Dr. Narendra Kumar Arya
I measure the progress of a community by the degree of progress which women have achieved.
~ B.R. Ambedkar, Writings And Speeches
“Freedom of mind is the real freedom. A person whose mind is not free though he may not be in chains, is a slave, not a free man. One whose mind is not free, though he may not be in prison, is a prisoner and not a free man. One whose mind is not free though alive, is no better than dead. Freedom of mind is the proof of one’s existence.”
~ B.R. Ambedkar, Writings And Speeches
Mainstream media and Social media are exuberant with Tina Dabi’s success in UPSC Exam of 2015. She is the first Dalit person to emerge as UPSC topper. That indeed is a very admirable achievement, more so because she hails from a chronically estranged, persecuted and discriminated Dalit community. She is an example of triumph against extreme denial and discrimination in a caste-contaminated society. Her iconic achievement is real and emancipatory at the same time in reference to two quotes of Babasaheb at the beginning of this essay. But to a radical Dalit and a true Ambedkarite intellectual, the singularity of this event to celebrate the cause of ‘rare’ intelligence and capability among Dalits should come more as an opportunity to reflect on the low level of self-esteem amongst us and reinforce a belief in the natural equality of Homo sapiens. Why do we tend to, and need to demonstrate that we are as intelligent and wise as caste-privileged people? We are, first and last, only humans, and nothing less. It reminds me of the words of iconic African-American abolitionist John S. Rock who was the first black person to be admitted to the bar at the Supreme Court of the United States. Rock would coin the term “Black is Beautiful” during a speech in 1858, reintroduced in the writings of South African anti-apartheid activist Steve Biko in his book, the “Black Consciousness Movement” in South Africa and later redefined by legends like Malcolm X, Frantz Fanon, Marcus Garvey and Elijah Muhammad.
The symbolic aspect of Tina Dabi’s victory cannot cover the naked and obscene acts of the brahminic system which leaves no opportunity to discover the potential of individuals who are disadvantaged due to social inequalities, caste-hierarchies and affiliations. We have not forgotten the murderous acts like that of Rohith Vemula. The material and immaterial dimensions of brahminism are always, in practice, interconnected. Discursive and invisible practices through which brahminism has always dominated intellectual space of Indian society may reinforce, contradict, conceal, explain, or explain away the materiality or the history of a given situation.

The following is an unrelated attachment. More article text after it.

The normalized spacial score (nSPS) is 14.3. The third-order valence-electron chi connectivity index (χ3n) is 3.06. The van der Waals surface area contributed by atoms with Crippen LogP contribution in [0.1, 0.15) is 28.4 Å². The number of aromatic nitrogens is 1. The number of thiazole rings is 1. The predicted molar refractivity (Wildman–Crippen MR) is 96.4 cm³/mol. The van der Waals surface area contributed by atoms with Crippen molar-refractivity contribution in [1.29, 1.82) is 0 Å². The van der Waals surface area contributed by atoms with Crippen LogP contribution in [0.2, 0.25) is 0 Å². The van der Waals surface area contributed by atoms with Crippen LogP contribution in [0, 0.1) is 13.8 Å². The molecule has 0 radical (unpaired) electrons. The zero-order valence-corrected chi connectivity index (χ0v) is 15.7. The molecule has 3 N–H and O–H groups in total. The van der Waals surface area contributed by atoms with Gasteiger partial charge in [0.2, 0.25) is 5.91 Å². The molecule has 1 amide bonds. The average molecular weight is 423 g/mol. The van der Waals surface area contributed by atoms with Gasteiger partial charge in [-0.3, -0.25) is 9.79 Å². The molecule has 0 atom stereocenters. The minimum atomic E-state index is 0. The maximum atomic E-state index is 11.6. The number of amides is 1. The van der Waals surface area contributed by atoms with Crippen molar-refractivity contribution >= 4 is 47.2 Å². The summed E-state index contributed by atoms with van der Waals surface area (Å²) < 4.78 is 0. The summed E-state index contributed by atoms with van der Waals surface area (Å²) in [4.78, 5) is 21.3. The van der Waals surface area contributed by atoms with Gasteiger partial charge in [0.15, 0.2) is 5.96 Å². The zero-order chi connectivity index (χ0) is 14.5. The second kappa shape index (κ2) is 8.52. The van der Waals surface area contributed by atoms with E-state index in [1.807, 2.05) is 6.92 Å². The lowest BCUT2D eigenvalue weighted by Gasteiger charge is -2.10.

The present generation of ‘human animal’ is known biologically as Homo sapiens or ‘intelligent man’, intelligence is its signature, embedded in its nomenclature. We, as a part of universal human society don’t need to prove our intelligence now and again. This is a fact that has been established by science. We are at not war with nature or science. We know what the truth is. Our enemies are the social systems of hegemonic power – caste, intellectual, cultural, economic and political – controlled by the elites. That’s why Dr. Ambedkar observed,”turn in any direction you like, caste is the monster that crosses your path. You cannot have political reform, you cannot have economic reform, unless you kill this monster.”1 This monster needs to be killed. It is parasitic. It sustains on the life blood of the oppressed otherwise justified in various names. We all are intelligent and equally endowed by nature to perform any act any human can undertake irrespective of our colour, creed, caste or place of origin in any part of the universe. Our attack has to be on the disintegration of the system that breeds, cuddles, perpetuates and justifies horrible discrimination and inequality in various intellectually–neutral sounding words. Merit is one such concept; others are genetic advantage, intellectual inheritance, caste or colour-based superiority and many others. In the bragging behaviour of the elite, merit is frequently presented as a metaphor to biological attributes. To simplify, it is believed to be ‘pure blood’ that had flowed in the arteries of Nazis, Fascists, Brahmins , Nordics etc. and other kinds of racists . This biological vanity is the disguised rationale behind the supportive ideologies of meritocracies, and merits as the ultimate acid test of existing liberal societies.2